Tencent v. CNIPA: the “Honor of Kings” trademark is mine!

Anything about the world’s highest-grossing game of all time is no laughing matter, let alone any cent at risk!


In a decision dated May 13, 2021, the China National Intellectual Property Administration (CNIPA) failed on appeal to maintain the registration of a Chinese trademark alleged to infringe a well-known trademark owned by Tencent Holdings Ltd.


Guizhou Lelehui Trading Co., Ltd., formerly known as Guizhou Wenqu Chengyu Wine Co., Ltd., filed the application to register a trademark 王者荣耀 (pinyin: Wángzhě Róngyào; English: Honor of Kings) its alcoholic products bore with the CNIPA in November 2015 and was granted the registration in December 2016. In November 2015, Tencent, as a top global game developer, launched a title bearing the name 王者荣耀, which has since grown into the world's highest-grossing game of all time. It’s also known as Arena of Valor internationally.


In June 2018, Tencent filed a petition with the CNIPA to cancel the registration of the “Honor of Kings” mark owned by the Guizhou province-based brewer, asserting Tencent’s priority. The CNIPA rejected Tencent’s request for cancellation. Tencent appealed the decision to the Beijing Intellectual Property Court, impleading the brewer as the third-party defendant. The first instance court reversed the decision of the CNIPA, relying on the text of Article 32 of the Trademark Law of China and explaining that “prior rights” encompass prior copyright of an intellectual work and prior interests vested in the high public recognition of it as a brand name. The Court didn’t base its affirmation of Tencent’s claim for trademark invalidation on the prior copyright of “Honor of Kings” as a game but on the prior interests vested in the high public recognition of it as a brand name.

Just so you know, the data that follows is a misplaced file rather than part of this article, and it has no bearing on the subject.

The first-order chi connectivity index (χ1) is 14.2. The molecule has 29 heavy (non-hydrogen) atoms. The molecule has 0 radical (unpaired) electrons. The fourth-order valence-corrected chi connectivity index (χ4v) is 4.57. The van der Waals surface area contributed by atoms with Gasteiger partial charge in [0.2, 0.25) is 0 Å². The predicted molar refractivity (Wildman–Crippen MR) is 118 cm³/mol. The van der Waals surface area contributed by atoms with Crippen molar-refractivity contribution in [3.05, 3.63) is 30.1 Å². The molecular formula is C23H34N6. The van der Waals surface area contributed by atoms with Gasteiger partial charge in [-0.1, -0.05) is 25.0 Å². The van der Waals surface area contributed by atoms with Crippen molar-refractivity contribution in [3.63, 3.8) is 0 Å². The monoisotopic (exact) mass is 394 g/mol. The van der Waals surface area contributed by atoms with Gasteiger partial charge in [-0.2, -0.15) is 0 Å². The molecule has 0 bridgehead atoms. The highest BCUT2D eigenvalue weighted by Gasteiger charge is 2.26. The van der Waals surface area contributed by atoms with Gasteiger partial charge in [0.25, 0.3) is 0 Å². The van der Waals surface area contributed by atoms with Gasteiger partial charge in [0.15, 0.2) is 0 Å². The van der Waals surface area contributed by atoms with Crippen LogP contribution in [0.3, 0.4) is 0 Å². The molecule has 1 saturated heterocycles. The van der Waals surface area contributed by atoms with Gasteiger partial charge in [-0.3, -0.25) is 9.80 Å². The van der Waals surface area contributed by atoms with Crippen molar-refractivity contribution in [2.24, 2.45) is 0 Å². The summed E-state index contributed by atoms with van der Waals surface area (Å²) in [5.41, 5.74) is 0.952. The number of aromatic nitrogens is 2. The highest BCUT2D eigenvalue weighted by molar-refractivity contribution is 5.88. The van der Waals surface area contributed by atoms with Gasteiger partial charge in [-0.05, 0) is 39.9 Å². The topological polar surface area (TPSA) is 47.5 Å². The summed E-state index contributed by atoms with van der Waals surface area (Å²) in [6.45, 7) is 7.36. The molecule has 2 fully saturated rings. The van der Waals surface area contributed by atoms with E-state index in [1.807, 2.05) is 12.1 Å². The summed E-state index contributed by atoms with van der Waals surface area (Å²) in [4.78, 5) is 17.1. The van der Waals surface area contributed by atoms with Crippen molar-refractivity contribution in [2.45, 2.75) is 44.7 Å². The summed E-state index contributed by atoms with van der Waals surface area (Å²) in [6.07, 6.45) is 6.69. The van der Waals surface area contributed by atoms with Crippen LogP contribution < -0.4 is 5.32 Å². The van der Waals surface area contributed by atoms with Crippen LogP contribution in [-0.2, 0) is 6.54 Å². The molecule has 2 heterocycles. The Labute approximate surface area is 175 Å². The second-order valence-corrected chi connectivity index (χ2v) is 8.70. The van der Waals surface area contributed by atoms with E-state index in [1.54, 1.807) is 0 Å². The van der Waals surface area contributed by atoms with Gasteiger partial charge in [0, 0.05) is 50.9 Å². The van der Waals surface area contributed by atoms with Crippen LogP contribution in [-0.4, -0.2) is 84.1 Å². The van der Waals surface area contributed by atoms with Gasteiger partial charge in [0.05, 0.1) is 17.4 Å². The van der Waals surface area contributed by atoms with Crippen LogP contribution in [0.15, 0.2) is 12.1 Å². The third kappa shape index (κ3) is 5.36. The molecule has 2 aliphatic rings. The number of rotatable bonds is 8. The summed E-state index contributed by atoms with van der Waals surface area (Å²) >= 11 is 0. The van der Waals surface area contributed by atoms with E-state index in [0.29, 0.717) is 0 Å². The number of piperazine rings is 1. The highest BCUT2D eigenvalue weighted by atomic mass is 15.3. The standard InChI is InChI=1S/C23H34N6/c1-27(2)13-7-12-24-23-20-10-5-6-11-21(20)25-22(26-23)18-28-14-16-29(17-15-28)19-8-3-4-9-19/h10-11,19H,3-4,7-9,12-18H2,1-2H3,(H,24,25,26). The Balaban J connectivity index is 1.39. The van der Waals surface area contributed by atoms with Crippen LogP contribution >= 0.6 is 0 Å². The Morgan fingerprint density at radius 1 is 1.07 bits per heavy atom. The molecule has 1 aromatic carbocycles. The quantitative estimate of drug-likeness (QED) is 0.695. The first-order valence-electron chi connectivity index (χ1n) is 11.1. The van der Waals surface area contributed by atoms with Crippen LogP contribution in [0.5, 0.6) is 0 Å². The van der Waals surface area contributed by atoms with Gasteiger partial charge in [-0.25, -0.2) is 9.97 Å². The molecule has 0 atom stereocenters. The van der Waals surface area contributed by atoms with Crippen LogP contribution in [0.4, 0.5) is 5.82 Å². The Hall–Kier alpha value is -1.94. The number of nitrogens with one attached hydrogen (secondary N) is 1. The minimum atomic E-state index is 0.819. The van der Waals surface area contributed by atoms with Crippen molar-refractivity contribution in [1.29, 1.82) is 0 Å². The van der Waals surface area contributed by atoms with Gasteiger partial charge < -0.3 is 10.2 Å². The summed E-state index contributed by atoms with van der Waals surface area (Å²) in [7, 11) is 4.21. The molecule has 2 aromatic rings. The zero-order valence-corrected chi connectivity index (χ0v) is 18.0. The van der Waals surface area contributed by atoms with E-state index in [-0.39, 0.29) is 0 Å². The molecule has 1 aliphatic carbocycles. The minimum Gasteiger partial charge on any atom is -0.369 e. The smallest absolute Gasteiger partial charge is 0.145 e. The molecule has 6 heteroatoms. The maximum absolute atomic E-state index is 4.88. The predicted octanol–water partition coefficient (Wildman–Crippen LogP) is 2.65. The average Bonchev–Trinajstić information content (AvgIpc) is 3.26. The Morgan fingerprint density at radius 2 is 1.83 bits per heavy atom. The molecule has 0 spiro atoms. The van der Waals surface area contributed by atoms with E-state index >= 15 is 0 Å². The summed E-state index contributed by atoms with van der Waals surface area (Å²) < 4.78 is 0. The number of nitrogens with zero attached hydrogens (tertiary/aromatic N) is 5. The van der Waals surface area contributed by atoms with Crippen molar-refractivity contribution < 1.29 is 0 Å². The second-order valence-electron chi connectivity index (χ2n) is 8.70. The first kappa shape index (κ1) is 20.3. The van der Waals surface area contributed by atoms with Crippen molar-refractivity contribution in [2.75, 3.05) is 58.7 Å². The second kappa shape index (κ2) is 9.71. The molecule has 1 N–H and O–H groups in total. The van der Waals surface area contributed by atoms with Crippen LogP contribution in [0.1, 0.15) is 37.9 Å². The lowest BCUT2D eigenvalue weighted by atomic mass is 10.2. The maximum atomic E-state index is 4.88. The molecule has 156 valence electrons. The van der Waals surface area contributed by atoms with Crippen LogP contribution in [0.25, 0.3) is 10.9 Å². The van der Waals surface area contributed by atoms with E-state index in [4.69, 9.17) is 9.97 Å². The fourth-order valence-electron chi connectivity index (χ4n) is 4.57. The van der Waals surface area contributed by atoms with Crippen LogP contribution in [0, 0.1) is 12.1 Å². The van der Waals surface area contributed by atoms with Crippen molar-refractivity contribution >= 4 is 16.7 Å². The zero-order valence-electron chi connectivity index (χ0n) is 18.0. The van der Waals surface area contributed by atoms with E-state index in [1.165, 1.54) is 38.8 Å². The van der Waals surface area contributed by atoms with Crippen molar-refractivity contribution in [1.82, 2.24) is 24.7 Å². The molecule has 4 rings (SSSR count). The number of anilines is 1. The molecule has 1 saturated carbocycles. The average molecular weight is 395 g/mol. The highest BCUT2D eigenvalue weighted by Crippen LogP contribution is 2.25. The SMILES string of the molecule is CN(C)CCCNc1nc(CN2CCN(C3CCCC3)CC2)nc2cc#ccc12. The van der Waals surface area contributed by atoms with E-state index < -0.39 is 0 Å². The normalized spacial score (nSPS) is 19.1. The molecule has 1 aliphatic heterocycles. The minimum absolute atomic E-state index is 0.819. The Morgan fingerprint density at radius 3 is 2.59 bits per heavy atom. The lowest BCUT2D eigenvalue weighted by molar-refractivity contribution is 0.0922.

The CNIPA filed an appeal with the Beijing Higher People’s Court on the ground that Tencent failed to present evidence in support of its assertion that the “Honor of Kings” mark enjoyed high recognition in the consumers of alcoholic products. The second instance court dismissed the appeal and ruled that the decision of the lower court was final.


Beijing Children's Legal Aid and Research Center, a Chinese public-interest group, said Tuesday that it is suing Tencent over what it alleges is inappropriate content for minors in Honor of Kings. Tencent revealed last November that the game had recorded 100 million daily active users.

@2021 China IP Magazine